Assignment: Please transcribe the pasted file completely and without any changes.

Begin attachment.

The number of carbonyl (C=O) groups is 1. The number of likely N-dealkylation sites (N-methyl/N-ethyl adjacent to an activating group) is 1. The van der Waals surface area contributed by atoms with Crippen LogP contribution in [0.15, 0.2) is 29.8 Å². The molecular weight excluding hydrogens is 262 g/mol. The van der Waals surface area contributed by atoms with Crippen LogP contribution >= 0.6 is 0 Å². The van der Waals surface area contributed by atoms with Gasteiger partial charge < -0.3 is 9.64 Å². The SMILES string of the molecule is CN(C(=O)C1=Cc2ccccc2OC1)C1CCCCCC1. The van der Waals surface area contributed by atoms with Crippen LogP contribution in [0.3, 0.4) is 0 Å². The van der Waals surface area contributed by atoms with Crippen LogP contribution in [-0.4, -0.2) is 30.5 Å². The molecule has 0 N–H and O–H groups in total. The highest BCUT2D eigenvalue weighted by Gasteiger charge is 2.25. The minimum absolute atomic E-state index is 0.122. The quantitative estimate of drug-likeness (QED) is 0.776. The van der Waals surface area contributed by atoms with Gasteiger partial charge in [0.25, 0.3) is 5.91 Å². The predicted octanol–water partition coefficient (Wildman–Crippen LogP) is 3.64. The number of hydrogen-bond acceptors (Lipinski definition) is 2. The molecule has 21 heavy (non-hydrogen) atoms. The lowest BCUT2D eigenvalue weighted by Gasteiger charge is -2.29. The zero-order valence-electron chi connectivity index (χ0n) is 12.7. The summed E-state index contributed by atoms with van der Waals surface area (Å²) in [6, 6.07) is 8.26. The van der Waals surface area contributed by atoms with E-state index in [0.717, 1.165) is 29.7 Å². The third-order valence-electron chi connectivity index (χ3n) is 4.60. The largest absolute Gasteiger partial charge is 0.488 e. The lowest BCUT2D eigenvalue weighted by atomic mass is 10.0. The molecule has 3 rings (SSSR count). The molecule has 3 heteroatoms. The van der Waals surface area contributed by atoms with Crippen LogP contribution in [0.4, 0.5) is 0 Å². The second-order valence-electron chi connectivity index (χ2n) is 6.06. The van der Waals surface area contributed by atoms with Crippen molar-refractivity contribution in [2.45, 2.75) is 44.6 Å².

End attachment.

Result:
The number of carbonyl (C=O) groups is 1. The number of likely N-dealkylation sites (N-methyl/N-ethyl adjacent to an activating group) is 1. The van der Waals surface area contributed by atoms with Crippen LogP contribution in [0.15, 0.2) is 29.8 Å². The molecular weight excluding hydrogens is 262 g/mol. The van der Waals surface area contributed by atoms with Crippen LogP contribution >= 0.6 is 0 Å². The van der Waals surface area contributed by atoms with Gasteiger partial charge < -0.3 is 9.64 Å². The SMILES string of the molecule is CN(C(=O)C1=Cc2ccccc2OC1)C1CCCCCC1. The van der Waals surface area contributed by atoms with Crippen LogP contribution in [0.3, 0.4) is 0 Å². The van der Waals surface area contributed by atoms with Crippen LogP contribution in [-0.4, -0.2) is 30.5 Å². The molecule has 0 N–H and O–H groups in total. The highest BCUT2D eigenvalue weighted by Gasteiger charge is 2.25. The minimum absolute atomic E-state index is 0.122. The quantitative estimate of drug-likeness (QED) is 0.776. The van der Waals surface area contributed by atoms with Gasteiger partial charge in [0.25, 0.3) is 5.91 Å². The predicted octanol–water partition coefficient (Wildman–Crippen LogP) is 3.64. The number of hydrogen-bond acceptors (Lipinski definition) is 2. The molecule has 21 heavy (non-hydrogen) atoms. The lowest BCUT2D eigenvalue weighted by Gasteiger charge is -2.29. The zero-order valence-electron chi connectivity index (χ0n) is 12.7. The summed E-state index contributed by atoms with van der Waals surface area (Å²) in [6, 6.07) is 8.26. The van der Waals surface area contributed by atoms with E-state index in [0.717, 1.165) is 29.7 Å². The third-order valence-electron chi connectivity index (χ3n) is 4.60. The largest absolute Gasteiger partial charge is 0.488 e. The lowest BCUT2D eigenvalue weighted by atomic mass is 10.0. The molecule has 3 rings (SSSR count). The molecule has 3 heteroatoms. The van der Waals surface area contributed by atoms with Crippen LogP contribution in [0.4, 0.5) is 0 Å². The second-order valence-electron chi connectivity index (χ2n) is 6.06. The van der Waals surface area contributed by atoms with Crippen molar-refractivity contribution in [2.45, 2.75) is 44.6 Å².